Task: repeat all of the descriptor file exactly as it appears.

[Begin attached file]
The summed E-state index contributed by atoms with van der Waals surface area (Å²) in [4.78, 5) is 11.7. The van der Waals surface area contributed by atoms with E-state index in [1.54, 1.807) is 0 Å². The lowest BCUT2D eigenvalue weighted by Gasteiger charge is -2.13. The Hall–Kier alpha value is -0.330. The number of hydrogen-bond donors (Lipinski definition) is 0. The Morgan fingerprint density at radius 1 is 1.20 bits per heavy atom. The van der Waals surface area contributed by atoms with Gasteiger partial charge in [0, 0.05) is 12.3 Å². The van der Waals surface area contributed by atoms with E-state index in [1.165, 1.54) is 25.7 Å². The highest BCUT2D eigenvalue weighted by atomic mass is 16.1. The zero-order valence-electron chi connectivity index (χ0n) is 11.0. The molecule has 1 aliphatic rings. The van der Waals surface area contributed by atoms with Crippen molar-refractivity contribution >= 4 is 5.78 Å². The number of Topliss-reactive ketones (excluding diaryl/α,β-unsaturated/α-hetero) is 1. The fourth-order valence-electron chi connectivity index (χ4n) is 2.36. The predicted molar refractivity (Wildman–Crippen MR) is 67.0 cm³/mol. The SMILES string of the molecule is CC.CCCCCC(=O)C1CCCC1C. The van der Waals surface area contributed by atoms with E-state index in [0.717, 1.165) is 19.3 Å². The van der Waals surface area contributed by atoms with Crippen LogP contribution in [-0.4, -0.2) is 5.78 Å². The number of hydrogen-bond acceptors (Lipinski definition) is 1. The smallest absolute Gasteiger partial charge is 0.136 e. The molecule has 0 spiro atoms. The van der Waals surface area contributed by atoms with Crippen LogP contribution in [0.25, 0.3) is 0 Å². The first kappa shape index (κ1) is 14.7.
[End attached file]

The summed E-state index contributed by atoms with van der Waals surface area (Å²) in [4.78, 5) is 11.7. The van der Waals surface area contributed by atoms with E-state index in [1.54, 1.807) is 0 Å². The lowest BCUT2D eigenvalue weighted by Gasteiger charge is -2.13. The Hall–Kier alpha value is -0.330. The number of hydrogen-bond donors (Lipinski definition) is 0. The Morgan fingerprint density at radius 1 is 1.20 bits per heavy atom. The van der Waals surface area contributed by atoms with Gasteiger partial charge in [0, 0.05) is 12.3 Å². The van der Waals surface area contributed by atoms with E-state index in [1.165, 1.54) is 25.7 Å². The highest BCUT2D eigenvalue weighted by atomic mass is 16.1. The zero-order valence-electron chi connectivity index (χ0n) is 11.0. The molecule has 1 aliphatic rings. The van der Waals surface area contributed by atoms with Crippen molar-refractivity contribution >= 4 is 5.78 Å². The number of Topliss-reactive ketones (excluding diaryl/α,β-unsaturated/α-hetero) is 1. The fourth-order valence-electron chi connectivity index (χ4n) is 2.36. The predicted molar refractivity (Wildman–Crippen MR) is 67.0 cm³/mol. The SMILES string of the molecule is CC.CCCCCC(=O)C1CCCC1C. The van der Waals surface area contributed by atoms with E-state index in [0.717, 1.165) is 19.3 Å². The van der Waals surface area contributed by atoms with Crippen LogP contribution in [-0.4, -0.2) is 5.78 Å². The number of hydrogen-bond acceptors (Lipinski definition) is 1. The smallest absolute Gasteiger partial charge is 0.136 e. The molecule has 0 spiro atoms. The van der Waals surface area contributed by atoms with Crippen LogP contribution in [0.25, 0.3) is 0 Å². The first kappa shape index (κ1) is 14.7.